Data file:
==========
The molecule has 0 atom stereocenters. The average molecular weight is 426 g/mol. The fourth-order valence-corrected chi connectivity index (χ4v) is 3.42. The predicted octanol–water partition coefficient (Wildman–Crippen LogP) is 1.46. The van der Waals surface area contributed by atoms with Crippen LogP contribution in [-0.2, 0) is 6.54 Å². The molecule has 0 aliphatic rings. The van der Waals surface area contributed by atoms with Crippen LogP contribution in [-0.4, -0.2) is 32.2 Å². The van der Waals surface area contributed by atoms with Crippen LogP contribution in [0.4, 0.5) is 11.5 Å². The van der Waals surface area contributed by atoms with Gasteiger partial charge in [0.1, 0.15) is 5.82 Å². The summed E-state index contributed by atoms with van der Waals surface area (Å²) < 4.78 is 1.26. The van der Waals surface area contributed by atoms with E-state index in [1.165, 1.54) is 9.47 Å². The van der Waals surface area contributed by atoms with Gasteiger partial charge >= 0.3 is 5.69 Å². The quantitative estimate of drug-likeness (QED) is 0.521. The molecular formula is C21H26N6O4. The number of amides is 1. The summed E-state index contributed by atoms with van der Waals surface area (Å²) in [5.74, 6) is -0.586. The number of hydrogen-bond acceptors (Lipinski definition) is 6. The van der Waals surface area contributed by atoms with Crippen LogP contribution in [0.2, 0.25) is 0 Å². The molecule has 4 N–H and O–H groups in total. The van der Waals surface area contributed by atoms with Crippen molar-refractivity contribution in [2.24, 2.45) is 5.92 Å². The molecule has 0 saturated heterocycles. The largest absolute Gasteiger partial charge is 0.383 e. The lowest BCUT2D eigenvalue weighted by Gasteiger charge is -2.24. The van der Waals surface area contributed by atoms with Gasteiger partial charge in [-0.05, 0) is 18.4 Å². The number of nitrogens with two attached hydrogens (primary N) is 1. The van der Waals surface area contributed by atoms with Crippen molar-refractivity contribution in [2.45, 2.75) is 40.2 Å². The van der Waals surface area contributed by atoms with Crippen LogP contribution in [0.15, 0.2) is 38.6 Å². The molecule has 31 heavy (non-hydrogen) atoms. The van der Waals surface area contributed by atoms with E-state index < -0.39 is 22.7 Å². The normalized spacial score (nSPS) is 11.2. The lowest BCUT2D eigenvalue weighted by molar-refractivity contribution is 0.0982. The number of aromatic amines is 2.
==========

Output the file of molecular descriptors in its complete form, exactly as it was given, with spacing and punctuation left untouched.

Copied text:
The molecule has 0 atom stereocenters. The average molecular weight is 426 g/mol. The fourth-order valence-corrected chi connectivity index (χ4v) is 3.42. The predicted octanol–water partition coefficient (Wildman–Crippen LogP) is 1.46. The van der Waals surface area contributed by atoms with Crippen LogP contribution in [-0.2, 0) is 6.54 Å². The molecule has 0 aliphatic rings. The van der Waals surface area contributed by atoms with Crippen LogP contribution in [-0.4, -0.2) is 32.2 Å². The van der Waals surface area contributed by atoms with Crippen LogP contribution in [0.4, 0.5) is 11.5 Å². The van der Waals surface area contributed by atoms with Gasteiger partial charge in [0.1, 0.15) is 5.82 Å². The summed E-state index contributed by atoms with van der Waals surface area (Å²) < 4.78 is 1.26. The van der Waals surface area contributed by atoms with E-state index in [1.165, 1.54) is 9.47 Å². The van der Waals surface area contributed by atoms with Gasteiger partial charge >= 0.3 is 5.69 Å². The quantitative estimate of drug-likeness (QED) is 0.521. The molecular formula is C21H26N6O4. The number of amides is 1. The summed E-state index contributed by atoms with van der Waals surface area (Å²) in [5.74, 6) is -0.586. The number of hydrogen-bond acceptors (Lipinski definition) is 6. The van der Waals surface area contributed by atoms with Crippen LogP contribution in [0.2, 0.25) is 0 Å². The molecule has 4 N–H and O–H groups in total. The van der Waals surface area contributed by atoms with Crippen molar-refractivity contribution in [2.24, 2.45) is 5.92 Å². The molecule has 0 saturated heterocycles. The largest absolute Gasteiger partial charge is 0.383 e. The lowest BCUT2D eigenvalue weighted by Gasteiger charge is -2.24. The van der Waals surface area contributed by atoms with Gasteiger partial charge in [-0.05, 0) is 18.4 Å². The number of nitrogens with two attached hydrogens (primary N) is 1. The van der Waals surface area contributed by atoms with Crippen molar-refractivity contribution in [2.45, 2.75) is 40.2 Å². The van der Waals surface area contributed by atoms with Crippen LogP contribution in [0.15, 0.2) is 38.6 Å². The molecule has 31 heavy (non-hydrogen) atoms. The van der Waals surface area contributed by atoms with E-state index < -0.39 is 22.7 Å². The normalized spacial score (nSPS) is 11.2. The lowest BCUT2D eigenvalue weighted by molar-refractivity contribution is 0.0982. The number of aromatic amines is 2.